basically relocates all the files to the fastest part of the drive.

can be a 30% difference in raw data transfer rate between the fastest and slowest location on the disk

I suggest install a utility called HD Tune
(freeware after clicking on the downloads button, left hand side)
and run their benchmark
which will display in charted form how quick the disk is transferring data thoughout the whole disk surface
http://www.hdtune.com/

The start is the outside tracks and the end is the inner tracks.

This is sustained data transfers - one aspect of disk performance.

VISTA automatically defragments the disk drive.

Hope this helps

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Hi, I wanted to know what disk defragmentation is and how and why is it helpful/harmful.
Also, -for people who have done it- are there any risks that while defragmenting your hdd, something can go terribly wrong and your hdd is gone forever? from what i understand when u delete a file from windows, the system doesn't exactly erase the file on your hard disk, so u can using some special programs retrieve or edit that file. This 'deleted' disk space and the file u deleted remains on your hard disk until another file replaces it or something of that sort. OR is you defragment your hard disk then all the files that the system renders deleted, are in turn replased by other files, so that the 'Gap' of this deleted file is utilized and overridden.At least that's what i understood by reading a few snippets here and there. Is all this correct? Another part of my question is that for example if i have a 300 gb hdd, which is divided into 4 partitions, c,d,f,e, if i defragment my hdd, will any of my deleted data in lets say drive c be overridden by data in drive e?

Appreciate your assistance and advise.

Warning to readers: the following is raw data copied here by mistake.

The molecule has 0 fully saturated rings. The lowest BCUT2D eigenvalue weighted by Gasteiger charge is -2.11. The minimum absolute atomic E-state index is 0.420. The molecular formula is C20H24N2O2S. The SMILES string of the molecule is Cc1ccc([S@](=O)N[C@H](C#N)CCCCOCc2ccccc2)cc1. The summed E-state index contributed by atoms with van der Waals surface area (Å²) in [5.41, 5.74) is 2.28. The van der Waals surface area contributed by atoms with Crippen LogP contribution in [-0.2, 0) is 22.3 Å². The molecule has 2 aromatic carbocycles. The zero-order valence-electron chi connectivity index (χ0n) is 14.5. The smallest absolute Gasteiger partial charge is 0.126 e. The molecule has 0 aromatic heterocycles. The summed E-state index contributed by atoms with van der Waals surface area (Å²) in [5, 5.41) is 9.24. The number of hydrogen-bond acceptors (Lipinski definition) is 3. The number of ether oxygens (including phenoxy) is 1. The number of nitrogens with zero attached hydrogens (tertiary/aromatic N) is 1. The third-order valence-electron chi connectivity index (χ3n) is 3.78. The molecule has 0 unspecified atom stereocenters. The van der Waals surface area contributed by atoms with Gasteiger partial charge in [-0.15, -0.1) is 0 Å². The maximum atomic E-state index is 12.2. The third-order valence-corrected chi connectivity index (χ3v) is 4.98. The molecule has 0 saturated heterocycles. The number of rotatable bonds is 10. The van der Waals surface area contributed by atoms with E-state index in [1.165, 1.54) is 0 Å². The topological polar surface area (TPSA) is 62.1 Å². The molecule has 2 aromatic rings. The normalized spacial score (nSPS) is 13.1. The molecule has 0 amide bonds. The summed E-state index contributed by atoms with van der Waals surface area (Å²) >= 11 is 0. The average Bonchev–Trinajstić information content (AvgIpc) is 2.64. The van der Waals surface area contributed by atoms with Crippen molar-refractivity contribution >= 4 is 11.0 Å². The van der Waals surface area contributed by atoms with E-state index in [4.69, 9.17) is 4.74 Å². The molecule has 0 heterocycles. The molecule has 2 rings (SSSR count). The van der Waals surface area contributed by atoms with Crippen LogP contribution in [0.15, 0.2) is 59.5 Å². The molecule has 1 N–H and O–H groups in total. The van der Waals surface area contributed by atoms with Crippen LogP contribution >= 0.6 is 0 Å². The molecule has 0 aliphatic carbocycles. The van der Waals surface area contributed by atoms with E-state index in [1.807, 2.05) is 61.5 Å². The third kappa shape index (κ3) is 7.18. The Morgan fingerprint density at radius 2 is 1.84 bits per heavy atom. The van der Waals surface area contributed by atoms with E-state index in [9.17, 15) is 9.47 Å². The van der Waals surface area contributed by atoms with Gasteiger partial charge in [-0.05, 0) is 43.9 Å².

Defragging puts fragmented files back together sequentially to speed up data access. Its a good idea to defrag your drives regularly and keep fragmentation under control. MS has an inbuilt defragger that you can use (for which you need to have about 15% free space) or opt for a third party tool( I use Diskeeper, set to automatic mode). There isnt anything 'risky', but its good to make sure there wont be a power cut while the defrag is in progress.
You can select the partitions to be defragged and the defragger will defrag it.

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ms defrag is slow

i use auslogics defrag

virtually no risk unless your hard drive is on its way out anyway

VISTA automatically defragments the disk drive.

So does xp. Auto-defrag is crap though.

and + 1 for olycomputers explaination

basically relocates all the files to the fastest part of the drive.

not really. There is no fastest bit, what is fastest is when all the data that relates to eachother is near to eachother, that way to load a single thing, it doesnt have to look in 10 different places whichg are miles apart from eachother. This reduced seek time will make your HDD last longer and it is faster.